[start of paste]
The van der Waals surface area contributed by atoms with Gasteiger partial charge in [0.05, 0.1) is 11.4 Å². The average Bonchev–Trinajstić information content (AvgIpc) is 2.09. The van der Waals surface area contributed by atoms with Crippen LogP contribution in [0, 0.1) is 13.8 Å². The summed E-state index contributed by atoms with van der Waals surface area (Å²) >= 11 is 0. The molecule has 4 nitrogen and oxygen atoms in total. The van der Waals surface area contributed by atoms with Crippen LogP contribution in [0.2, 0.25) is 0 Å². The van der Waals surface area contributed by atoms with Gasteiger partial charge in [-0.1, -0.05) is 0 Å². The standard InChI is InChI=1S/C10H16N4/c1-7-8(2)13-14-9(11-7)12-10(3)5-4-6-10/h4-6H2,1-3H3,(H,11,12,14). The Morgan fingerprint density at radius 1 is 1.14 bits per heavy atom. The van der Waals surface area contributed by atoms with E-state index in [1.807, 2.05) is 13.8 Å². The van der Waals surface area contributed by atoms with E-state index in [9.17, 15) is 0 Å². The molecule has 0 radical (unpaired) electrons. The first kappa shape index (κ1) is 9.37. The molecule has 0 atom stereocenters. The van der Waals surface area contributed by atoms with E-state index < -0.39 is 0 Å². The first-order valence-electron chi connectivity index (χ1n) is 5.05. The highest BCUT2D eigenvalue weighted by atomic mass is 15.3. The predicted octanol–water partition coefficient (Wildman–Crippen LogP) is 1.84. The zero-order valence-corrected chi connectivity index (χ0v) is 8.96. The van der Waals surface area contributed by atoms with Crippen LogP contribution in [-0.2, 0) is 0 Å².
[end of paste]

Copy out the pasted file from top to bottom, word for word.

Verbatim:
The van der Waals surface area contributed by atoms with Gasteiger partial charge in [0.05, 0.1) is 11.4 Å². The average Bonchev–Trinajstić information content (AvgIpc) is 2.09. The van der Waals surface area contributed by atoms with Crippen LogP contribution in [0, 0.1) is 13.8 Å². The summed E-state index contributed by atoms with van der Waals surface area (Å²) >= 11 is 0. The molecule has 4 nitrogen and oxygen atoms in total. The van der Waals surface area contributed by atoms with Crippen LogP contribution in [0.2, 0.25) is 0 Å². The van der Waals surface area contributed by atoms with Gasteiger partial charge in [-0.1, -0.05) is 0 Å². The standard InChI is InChI=1S/C10H16N4/c1-7-8(2)13-14-9(11-7)12-10(3)5-4-6-10/h4-6H2,1-3H3,(H,11,12,14). The Morgan fingerprint density at radius 1 is 1.14 bits per heavy atom. The van der Waals surface area contributed by atoms with E-state index in [1.807, 2.05) is 13.8 Å². The van der Waals surface area contributed by atoms with E-state index in [9.17, 15) is 0 Å². The molecule has 0 radical (unpaired) electrons. The first kappa shape index (κ1) is 9.37. The molecule has 0 atom stereocenters. The van der Waals surface area contributed by atoms with E-state index < -0.39 is 0 Å². The first-order valence-electron chi connectivity index (χ1n) is 5.05. The highest BCUT2D eigenvalue weighted by atomic mass is 15.3. The predicted octanol–water partition coefficient (Wildman–Crippen LogP) is 1.84. The zero-order valence-corrected chi connectivity index (χ0v) is 8.96. The van der Waals surface area contributed by atoms with Crippen LogP contribution in [-0.2, 0) is 0 Å².